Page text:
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The history of the diocese of Ely is a complicated one, with several changes in boundaries and parishes that do not always align with county boundaries.  Originally part of Lincoln diocese, Ely was founded by Henry I in 1109. The cathedral was a Benedictine abbey first established by St Etheldreda in 673.  The diocese received a share of the abbey's lands and endowments, and the bishops were granted secular jurisdiction over the Liberty of the Isle of Ely.

  • The diocese initially covered the area around Ely (the Isle of Ely) and pre-1965 Cambridgeshire, with the exception of some eastern parishes. 
  • In 1837 the former county of Huntingdonshire was added to the diocese (from Lincoln).
  • Bedfordshire and West Suffolk were part of the diocese from 1837 to 1914.
  • In 1914 two `marshland' deaneries of north-west Norfolk (from Norwich) became part of Ely.

The Diocese exercised both spiritual and temporal functions and there are records reflecting both within the collection.  The records are those of the bishop's administration and of his officials (archdeacon, chancellor, registrar, etc.).  Parish registers are not held at the University Library but can be found in the relevant county archive service - Cambridgeshire, Norfolk, Wisbech, Bedfordshire and Suffolk.

The bishops' registers, which at first contained all episcopal acts but later recorded only certain important items of business, start with Bishop Montacute's register in 1337.  Earlier registers, and those from 1610 to 1702, are lost, but transcripts of some 17th century registers survive.

From the fifteenth century separate registers and records were kept of various branches of the bishop's administration. Visitation records, periodic inquiries into the state of the diocese, personnel, fabric, endowments and social conditions, survive from the mid sixteenth century. They include returns to visitation inquiries from 1775, and churchwardens' presentments of abuse and things amiss in parishes from 1582.  Churchwarden's presentments can also be found among the parish records in the relevant local archive service.

Much of the bishop's business was transacted through his consistory court. The records include actual law-suits which took place in the court, either office cases where the diocese was prosecutor (early sixteenth century onwards), or instance cases, between two private parties (mostly seventeenth century). Until 1856 the bishop (and in some Cambridgeshire parishes the archdeacon) had the probate of wills. The registers and surviving wills, long separated from the diocesan records, are now deposited at Cambridgeshire County Record Office. The diocesan records still include registers of administration of those who died intestate (late sixteenth century onwards). Other records stemming from consistory court include:-

  • marriage licences (intermittent from 1711, continuous from 1742),
  • ordination papers (from 1771),
  • curates' licences (from 1816; earlier licences in general registers),
  • licences for non-residence of incumbents (from 1812),
  • consecrations of new churches (from 1834),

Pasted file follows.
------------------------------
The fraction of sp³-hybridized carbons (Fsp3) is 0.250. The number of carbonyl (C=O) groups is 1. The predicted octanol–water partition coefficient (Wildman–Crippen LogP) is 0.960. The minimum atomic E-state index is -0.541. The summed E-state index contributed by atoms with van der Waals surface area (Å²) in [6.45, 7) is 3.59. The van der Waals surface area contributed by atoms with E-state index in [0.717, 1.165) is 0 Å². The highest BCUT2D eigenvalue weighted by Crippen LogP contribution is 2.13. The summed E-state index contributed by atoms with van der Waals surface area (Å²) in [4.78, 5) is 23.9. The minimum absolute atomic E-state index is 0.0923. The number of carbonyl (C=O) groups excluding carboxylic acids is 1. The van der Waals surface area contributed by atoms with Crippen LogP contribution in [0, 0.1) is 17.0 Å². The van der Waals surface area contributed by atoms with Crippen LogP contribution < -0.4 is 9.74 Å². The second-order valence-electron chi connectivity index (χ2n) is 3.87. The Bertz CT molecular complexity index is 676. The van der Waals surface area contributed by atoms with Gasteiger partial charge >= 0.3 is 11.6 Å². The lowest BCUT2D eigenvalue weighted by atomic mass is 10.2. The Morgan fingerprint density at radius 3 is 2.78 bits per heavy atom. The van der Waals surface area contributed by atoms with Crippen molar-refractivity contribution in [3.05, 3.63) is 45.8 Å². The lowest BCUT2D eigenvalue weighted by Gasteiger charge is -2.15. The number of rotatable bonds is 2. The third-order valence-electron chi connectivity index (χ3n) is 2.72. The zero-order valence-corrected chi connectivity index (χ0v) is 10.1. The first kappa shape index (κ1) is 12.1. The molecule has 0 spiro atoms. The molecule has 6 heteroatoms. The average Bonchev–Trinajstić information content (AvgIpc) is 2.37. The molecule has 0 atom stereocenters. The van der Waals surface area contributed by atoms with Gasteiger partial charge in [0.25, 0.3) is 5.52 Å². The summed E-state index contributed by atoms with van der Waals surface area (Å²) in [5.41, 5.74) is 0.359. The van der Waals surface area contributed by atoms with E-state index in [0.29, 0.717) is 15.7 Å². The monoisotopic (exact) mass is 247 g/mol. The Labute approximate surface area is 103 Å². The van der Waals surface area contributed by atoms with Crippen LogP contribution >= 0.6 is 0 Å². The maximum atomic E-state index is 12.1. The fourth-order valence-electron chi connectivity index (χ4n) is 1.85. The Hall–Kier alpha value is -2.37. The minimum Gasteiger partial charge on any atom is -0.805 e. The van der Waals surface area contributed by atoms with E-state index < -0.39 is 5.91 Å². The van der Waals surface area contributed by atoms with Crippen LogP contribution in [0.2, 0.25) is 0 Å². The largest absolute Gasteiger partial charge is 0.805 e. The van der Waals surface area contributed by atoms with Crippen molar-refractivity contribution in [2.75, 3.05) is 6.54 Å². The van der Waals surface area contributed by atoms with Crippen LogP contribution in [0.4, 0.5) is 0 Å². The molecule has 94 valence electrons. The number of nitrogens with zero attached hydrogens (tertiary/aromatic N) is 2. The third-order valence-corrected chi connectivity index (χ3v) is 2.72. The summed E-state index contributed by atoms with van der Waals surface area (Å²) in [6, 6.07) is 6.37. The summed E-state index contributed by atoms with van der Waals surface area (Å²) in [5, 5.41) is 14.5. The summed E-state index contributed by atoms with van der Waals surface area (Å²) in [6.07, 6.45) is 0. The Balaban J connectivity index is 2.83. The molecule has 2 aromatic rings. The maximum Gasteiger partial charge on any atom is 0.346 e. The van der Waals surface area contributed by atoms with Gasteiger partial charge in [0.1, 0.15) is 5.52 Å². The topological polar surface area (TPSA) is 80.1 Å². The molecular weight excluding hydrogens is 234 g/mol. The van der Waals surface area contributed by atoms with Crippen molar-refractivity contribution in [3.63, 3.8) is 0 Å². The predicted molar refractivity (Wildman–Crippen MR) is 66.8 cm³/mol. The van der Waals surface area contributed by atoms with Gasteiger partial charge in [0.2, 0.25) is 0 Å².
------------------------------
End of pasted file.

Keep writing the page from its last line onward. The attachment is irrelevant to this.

• faculties for alterations to churches (registers from 1724, papers mostly post-1870).

From the end of the 16th century there was a requirement for annual transcripts from parish registers to be made by each parish and sent to the DioceseRecords survive for most parishes from 1599-c.1860 and can be a good back-up if the parish registers have not survived or are illegible.

Other record series arising from the ecclesiastical function include:-

  • registration of dissenting meeting houses (1697-1852),
  • mortgages of benefices to pay for rebuilding of parsonages (from 1790),
  • tithe maps and apportionments (c.1840) (Huntingdonshire maps at Huntingdonshire Archives).

The bishop's temporal jurisdiction over the Isle of Ely was abolished in 1836. Until then the bishop's officials held assizes and quarter sessions, which cover a wide variety of administrative and judicial functions. Records of these courts survive for the seventeenth and eighteenth centuries.

The bishops had extensive manorial and other estates and endowments. These were first surveyed and recorded in the Old Coucher book, 1251. For some manors there are long runs of medieval court rolls and bailiff's accounts. In the mid nineteenth century the episcopal estates were commuted to the Ecclesiastical Commissioners (now the Church Commissioners [CC]), and the Commissioners took over a large quantity of post-medieval court books and leases. These have now been returned to the Library and stand alongside the diocesan records.

There is a published catalogue by Dorothy M. Owen, Ely records: A handlist of the records of the Bishop and Archdeacon of Ely, 1971, which is the working catalogue for the collection. An earlier guide, Alfred Gibbons, Ely episcopal records: A calendar and concise view of the episcopal records preserved in the Muniment Room of the Palace at Ely, 1891, is occasionally useful, and Gibbons' classification still forms the basic classification for the diocesan records.

The Ely Diocesan Records [EDR] were deposited in Cambridge University Library in 1962.  The archives of the Dean and Chapter of Ely have also been deposited in the Library.

Contact: Sian Collins (01223 333141; sec93@cam.ac.uk)